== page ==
Favorite Titanic Books


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Cornelius Thiessen

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Admittedly I have'nt read every Titanic book out there but my 2 very favorite books are Don Lynch's Titanic An Illustrated History and Paul Quinn's Titanic At 2 AM. Both very well written, illustrated and researched.Anyone else have a favorite that stands out from the others?
 
Dec 2, 2000
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You just named a couple of them. "Titanic Triumph and Tragedy" are also up there as is "Ken Marshcall's Art of Titanic," Wyn Craig Wade's "Titanic, Death of a Dream," Michael McCaughans's Birth of the Titanic and (Of course) Geoffrey Marcus "The Maiden Voyage."

Can't leave out the one that really got modern day Titanic research going which was Walter Lord's "A Night To Remember."
 
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Cornelius Thiessen

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You're absolutely right Michael, how could I forget ANTR? I do believe he interviewed more survivors then any other modern writer.

As for the other books you mentioned I have not been fortunate enough to read them.Titanic books here on the prairies are a rare commodity, even in the librairies.They have an abundance of Pellegrino's and Gardiner's and little else
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I will have to make use of MIchael Tennaro's Titanic booksite
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Dec 6, 2000
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As good as many of these books are - once you read the Inquiries themselves, you realize how much ANY of these books owe to them. I was absolutely amazed to see how much of ANTR came out of the Inquiries.

But then, it's only been the last 5 years or so that the Inquiries have been generally available. Before that, all you could do is go for these books. Now, we have the choice.
 

John Flood

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Mar 1, 2004
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IMHO, "A Night To Remember" is still the yardstick, by which other Titanic books should be measured, with regards to the sinking, and events that led up to it.
 
Dec 6, 2000
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No argument there about ANTR being the yardstick. I've read it at least 5 or 6 times. The first time, around 1963. The last January 2002.
 

Brad Rousse

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"A Night to Remember," "Titanic at 2AM," "Dusk to Dawn," "Ken Marschall's Art of Titanic," "Titanic: Triumph and Tragedy," "Titanic: An Illustrated History," and probably a few others I'll remember later. I have at least 40/50 books.

One that's still near and dear is "The Titanic: Lost and Found," the first book I ever read on the ship. Unfortunately, it got mistakenly sold in a yard sale and I really should get another copy...if any are left.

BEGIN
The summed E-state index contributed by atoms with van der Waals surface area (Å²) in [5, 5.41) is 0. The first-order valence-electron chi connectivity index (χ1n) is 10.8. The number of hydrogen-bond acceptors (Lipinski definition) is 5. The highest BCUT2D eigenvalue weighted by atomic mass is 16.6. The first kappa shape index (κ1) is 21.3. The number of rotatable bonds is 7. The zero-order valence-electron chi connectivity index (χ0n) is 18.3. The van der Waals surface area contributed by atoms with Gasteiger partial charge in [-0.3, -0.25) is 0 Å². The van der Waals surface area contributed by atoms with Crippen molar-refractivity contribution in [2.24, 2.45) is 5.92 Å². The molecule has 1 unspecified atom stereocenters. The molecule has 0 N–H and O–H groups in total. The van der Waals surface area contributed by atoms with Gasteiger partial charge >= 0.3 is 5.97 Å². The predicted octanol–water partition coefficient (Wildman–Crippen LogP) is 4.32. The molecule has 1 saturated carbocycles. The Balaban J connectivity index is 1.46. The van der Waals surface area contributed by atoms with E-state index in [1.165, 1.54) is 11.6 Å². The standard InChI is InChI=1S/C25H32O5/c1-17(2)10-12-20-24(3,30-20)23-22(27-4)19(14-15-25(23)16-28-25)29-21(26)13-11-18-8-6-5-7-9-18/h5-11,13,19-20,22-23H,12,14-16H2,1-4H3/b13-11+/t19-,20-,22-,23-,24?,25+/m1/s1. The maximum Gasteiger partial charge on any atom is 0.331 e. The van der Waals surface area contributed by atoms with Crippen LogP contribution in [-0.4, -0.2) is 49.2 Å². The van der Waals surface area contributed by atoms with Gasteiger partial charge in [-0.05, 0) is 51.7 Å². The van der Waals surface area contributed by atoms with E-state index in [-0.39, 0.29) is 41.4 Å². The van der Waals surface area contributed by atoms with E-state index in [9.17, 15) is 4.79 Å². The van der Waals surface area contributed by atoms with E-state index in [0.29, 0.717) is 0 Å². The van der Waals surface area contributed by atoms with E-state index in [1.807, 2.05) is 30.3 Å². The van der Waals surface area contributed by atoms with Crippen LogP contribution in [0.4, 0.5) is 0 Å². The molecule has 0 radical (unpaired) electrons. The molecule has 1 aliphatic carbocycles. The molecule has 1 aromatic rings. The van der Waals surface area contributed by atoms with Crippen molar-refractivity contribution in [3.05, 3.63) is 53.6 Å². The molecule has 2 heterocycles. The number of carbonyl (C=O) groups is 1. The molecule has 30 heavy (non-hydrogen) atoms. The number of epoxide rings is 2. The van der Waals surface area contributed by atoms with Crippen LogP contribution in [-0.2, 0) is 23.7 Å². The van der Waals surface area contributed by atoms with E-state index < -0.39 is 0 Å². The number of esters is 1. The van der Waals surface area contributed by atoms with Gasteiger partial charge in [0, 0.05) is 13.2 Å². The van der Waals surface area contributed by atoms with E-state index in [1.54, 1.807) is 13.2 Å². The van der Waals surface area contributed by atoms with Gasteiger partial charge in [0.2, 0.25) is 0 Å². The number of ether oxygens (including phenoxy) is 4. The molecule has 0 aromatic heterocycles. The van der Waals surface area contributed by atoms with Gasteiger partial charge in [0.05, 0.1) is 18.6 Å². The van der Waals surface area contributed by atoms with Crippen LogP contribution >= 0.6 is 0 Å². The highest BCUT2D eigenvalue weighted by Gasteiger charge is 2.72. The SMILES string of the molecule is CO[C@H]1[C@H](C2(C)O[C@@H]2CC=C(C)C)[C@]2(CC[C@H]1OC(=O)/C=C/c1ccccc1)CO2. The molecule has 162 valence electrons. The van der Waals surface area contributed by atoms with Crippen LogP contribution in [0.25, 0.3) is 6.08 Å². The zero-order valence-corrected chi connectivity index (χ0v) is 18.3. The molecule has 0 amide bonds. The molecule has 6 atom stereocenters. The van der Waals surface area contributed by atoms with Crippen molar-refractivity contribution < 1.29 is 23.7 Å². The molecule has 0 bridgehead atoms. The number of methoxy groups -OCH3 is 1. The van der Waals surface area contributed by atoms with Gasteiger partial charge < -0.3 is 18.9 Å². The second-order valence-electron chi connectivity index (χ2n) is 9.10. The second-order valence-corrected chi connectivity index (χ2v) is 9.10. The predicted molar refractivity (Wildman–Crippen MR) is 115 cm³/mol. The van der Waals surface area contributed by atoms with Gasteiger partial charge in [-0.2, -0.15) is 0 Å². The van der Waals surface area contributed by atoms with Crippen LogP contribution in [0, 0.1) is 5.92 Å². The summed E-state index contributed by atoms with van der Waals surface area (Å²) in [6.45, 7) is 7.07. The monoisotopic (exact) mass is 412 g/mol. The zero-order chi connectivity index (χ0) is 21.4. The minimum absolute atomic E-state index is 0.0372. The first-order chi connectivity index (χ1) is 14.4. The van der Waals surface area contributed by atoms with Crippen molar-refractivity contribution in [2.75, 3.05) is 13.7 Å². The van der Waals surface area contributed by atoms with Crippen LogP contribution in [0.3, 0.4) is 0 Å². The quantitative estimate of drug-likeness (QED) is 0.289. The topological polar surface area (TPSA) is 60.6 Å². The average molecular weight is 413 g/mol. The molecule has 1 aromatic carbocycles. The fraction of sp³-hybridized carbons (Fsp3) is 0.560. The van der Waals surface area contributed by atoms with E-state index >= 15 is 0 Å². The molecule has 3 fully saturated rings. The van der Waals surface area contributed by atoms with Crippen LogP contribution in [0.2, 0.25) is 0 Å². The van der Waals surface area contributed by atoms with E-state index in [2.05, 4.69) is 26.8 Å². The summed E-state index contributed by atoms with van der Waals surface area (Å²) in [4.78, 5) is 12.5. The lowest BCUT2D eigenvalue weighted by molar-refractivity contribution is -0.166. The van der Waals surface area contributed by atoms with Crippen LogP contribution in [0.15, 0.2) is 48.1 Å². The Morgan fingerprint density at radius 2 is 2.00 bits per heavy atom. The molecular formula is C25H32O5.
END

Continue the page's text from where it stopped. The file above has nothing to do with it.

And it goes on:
Dec 2, 2000
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Well, let's not forget David Brown's "Last Log of the Titanic" which IMO, may well set a trend for future forensics studies of the ship. It certainly changed my understanding of the technical side of the disaster. This is a "Must Have" in my opinion as it not only gives some background into understanding what current views he has, David is one of those people with the incredibly rare gift of being able to explain some very complex technical concepts in a fashion that is readily understandable to the layman and readable as well.
 

Jason D. Tiller

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"One that's still near and dear is "The Titanic: Lost and Found," the first book I ever read on the ship. Unfortunately, it got mistakenly sold in a yard sale and I really should get another copy...if any are left."

Yep, there's a more recent edition being sold in the bookstores. I picked one up recently just for the illustrations. Copies are also being sold on ebay from time to time, including first editions.

"A Night to Remember" and "Titanic: An Illustrated History" which already have been mentioned are two of my favourites. "Titanic Voices" and "Ghosts of the Abyss" are also excellent books to have in one's collection.
 

Brad Rousse

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There's first editions still available? That was what I had. And right now I'm in my second year of college. How the time flies...

And I knew I forgot some...those are also excellent choices, Jason.
 
Sep 1, 2004
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I like a book from a czech author Milos Hubacek "Titanic" It's all about Titanic with photos, maps and illustrations. Author is czech historian interested in Titanic.
 

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